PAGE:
U.S. vs China: Major Tech Companies Showdown

Posted by Harshad

U.S. vs China: Major Tech Companies Showdown

U.S. vs China: Major Tech Companies Showdown

Posted: 05 Dec 2013 07:01 AM PST

Be it Pinterest, Twitter, Facebook or Google, a lot of the websites that we check and log on to each day are born and bred in the US. Despite their global popularity, though, these massive tech brands are not the be-all-end-all – there’s a whole other world of rising websites and tech services on the other side of the world, in China.

(Image Source: Global Balita)

One of the world’s fastest growing economies, second only to the United States in terms of GDP, China is home to Baidu and Sina Weibo, the localized brand that do the job Google and Twitter do. In fact, there’s probably a Chinese alternative to almost every major US-based social network and tech brand out there. This post will showcase 8 of these brands, compared side-by-side with their American counterparts.

It’s easy to dismiss these Made-in-China brands as copycats; however, these sites are often more than just a clone or a localised, Chinese version. Some of these brands can generate more value, and monetize better than the "originals". Let’s take a look at the ever-growing world of Chinese Internet.

1. Google Vs Baidu

Google, founded in 1998, is the go-to search engine for most Internet users, but that’s not necessarily the case in China. Baidu, founded two years later in 2000, has its fair share of users too, due to its Chinese language focus and knowledge of the Chinese market.


Users: 114.7 bilion monthly searches (December 2012)
Value: $330 billion (October 2013)
Modus operandi: Google deals in a large number of Internet-related services and products, but one of its main services, and the core of its operations, is its search engine, Google Search. Advertising, particularly Google AdWords, is Google’s main source of income.


With AdWords, advertisers submit advertisements to Google along with relevant keywords; every time a user searches for these keywords, Google will display the advertisement alongside search results. Google is paid by the advertiser for every click on the ad. Google also operates AdSense, a service which provides Google-branded ads to websites.


Users: 14.5 billion monthly searches (December 2012)
Value: $55.56 billion (at the time of writing)
Modus operandi: Baidu, much like Google, has a large number of internet services under its belt, with the main core of operations being its search engine. The most obvious difference between the two is, of course, the fact that Baidu is a Chinese-language service, and its searches are optimized for the language.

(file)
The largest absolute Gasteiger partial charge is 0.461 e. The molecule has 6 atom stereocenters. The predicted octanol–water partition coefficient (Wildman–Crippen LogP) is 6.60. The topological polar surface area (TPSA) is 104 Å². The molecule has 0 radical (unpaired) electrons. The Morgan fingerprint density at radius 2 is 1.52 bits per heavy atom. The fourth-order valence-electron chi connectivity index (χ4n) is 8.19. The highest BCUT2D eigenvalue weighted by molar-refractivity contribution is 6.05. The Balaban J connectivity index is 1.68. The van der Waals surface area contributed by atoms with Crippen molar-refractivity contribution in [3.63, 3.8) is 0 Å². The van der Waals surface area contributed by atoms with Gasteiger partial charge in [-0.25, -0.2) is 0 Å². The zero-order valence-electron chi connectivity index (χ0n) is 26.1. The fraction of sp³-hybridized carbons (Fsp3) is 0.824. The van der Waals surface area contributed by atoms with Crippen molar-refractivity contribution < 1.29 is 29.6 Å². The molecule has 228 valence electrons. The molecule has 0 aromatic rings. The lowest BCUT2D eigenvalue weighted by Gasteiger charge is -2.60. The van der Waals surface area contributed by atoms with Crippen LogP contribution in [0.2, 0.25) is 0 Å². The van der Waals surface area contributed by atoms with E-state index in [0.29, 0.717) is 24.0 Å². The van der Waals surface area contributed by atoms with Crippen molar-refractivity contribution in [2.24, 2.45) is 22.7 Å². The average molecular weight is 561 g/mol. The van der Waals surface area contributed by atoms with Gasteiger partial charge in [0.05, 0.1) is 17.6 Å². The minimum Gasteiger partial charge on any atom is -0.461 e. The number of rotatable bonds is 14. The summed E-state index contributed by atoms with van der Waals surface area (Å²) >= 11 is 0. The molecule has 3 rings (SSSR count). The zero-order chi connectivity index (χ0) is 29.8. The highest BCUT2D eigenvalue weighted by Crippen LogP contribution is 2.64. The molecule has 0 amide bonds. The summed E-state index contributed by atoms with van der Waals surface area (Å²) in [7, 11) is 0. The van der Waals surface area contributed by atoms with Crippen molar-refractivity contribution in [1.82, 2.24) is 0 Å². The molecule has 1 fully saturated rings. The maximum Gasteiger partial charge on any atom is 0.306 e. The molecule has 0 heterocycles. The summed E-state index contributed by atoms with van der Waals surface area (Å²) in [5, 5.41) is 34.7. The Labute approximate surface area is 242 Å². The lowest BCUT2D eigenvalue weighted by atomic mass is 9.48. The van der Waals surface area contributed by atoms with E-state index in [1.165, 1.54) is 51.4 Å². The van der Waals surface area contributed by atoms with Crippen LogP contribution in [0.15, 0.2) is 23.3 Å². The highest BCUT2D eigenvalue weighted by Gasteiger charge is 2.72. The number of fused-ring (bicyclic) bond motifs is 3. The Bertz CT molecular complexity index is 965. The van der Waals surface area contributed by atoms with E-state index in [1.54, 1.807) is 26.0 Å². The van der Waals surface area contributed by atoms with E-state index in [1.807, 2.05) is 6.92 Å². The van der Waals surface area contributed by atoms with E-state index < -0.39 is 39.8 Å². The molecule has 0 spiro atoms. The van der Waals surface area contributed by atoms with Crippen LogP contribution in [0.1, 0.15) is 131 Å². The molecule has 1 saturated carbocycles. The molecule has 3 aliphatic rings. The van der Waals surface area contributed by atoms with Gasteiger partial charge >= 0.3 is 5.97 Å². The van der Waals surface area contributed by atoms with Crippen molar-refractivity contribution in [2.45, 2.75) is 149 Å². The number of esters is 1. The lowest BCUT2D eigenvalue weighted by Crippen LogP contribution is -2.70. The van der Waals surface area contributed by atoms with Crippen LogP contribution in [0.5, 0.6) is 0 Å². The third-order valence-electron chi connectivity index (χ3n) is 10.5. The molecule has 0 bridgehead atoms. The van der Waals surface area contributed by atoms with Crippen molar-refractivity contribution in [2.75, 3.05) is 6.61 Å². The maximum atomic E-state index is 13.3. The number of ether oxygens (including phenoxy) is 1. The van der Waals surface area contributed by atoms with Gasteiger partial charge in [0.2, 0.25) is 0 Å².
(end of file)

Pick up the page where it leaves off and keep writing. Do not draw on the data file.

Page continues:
Baidu’s popularity in China may also have to do with the fact that it was the first to offer WAP and PDA-based searching, tapping into the large Chinese mobile phone market. Like Google, Baidu also makes money from advertisers, but its approach differs slightly from that of Google. Baidu mixes paid-for and organic search results, whereas Google separates the two.

2. Facebook Vs Renren

Facebook, founded 2004, is undeniably one of the giants of the social networking world. But, of course, the fact that it’s banned in China means that there are a number of Chinese-language equivalents that cater to Chinese Internet users. Renren is one of these, and was founded in 2005, only a year after Facebook.


Users: 1.15 billion monthly active users (June 2013)
Value: $100 billion (August 2013)
Modus operandi: Facebook is a social networking website. Facebook profiles feature a timeline, a chronologically-ordered list of items such as photos, status updates and comments, as well as a news feed that appears on each user’s home page.


Facebook also allows users to play games. Like many sites, Facebook’s main source of revenue is advertising, over 49 percent of which came from mobile users. Facebook also makes money from payments made by users to Zynga, creators of popular Facebook games such as FarmVille and CityVille. Facebook takes a 30% cut of Zynga’s revenue.


Users: 54 million monthly active users (June 2013)
Value: $1.28 billion (at the time of writing)
Modus operandi: Renren is outwardly similar to Facebook, yet has a few features that set it apart. Renren has the ability for users to gain "points" by logging in, posting and interacting with other users. These points increase a user’s "level", which gives users privileges such as skins and additional emoticons. These privileges can also be purchased by paying a monthly fee to become a VIP user.


Renren also has a virtual currency, known as Xiaoneidu, which allows users to purchase virtual items. Renren makes most of its money from advertising. While the site itself is similar, Renren is far from "China’s Facebook" in terms of valuation and popularity, though; Twitter-likes such as Sina Weibo and messaging-centric services such as Tencent’s QQ and WeChat are far more popular in China.

3. Yahoo! Vs Tencent QQ

Yahoo! is an old hand in the web portal and Internet service game, having been founded in 1994. Its closest equivalent in China, Tencent, has been around for a while too; it was founded in 1998. Both provide a similar range of services, but Tencent has its own take on the services that ensures its popularity within its native country.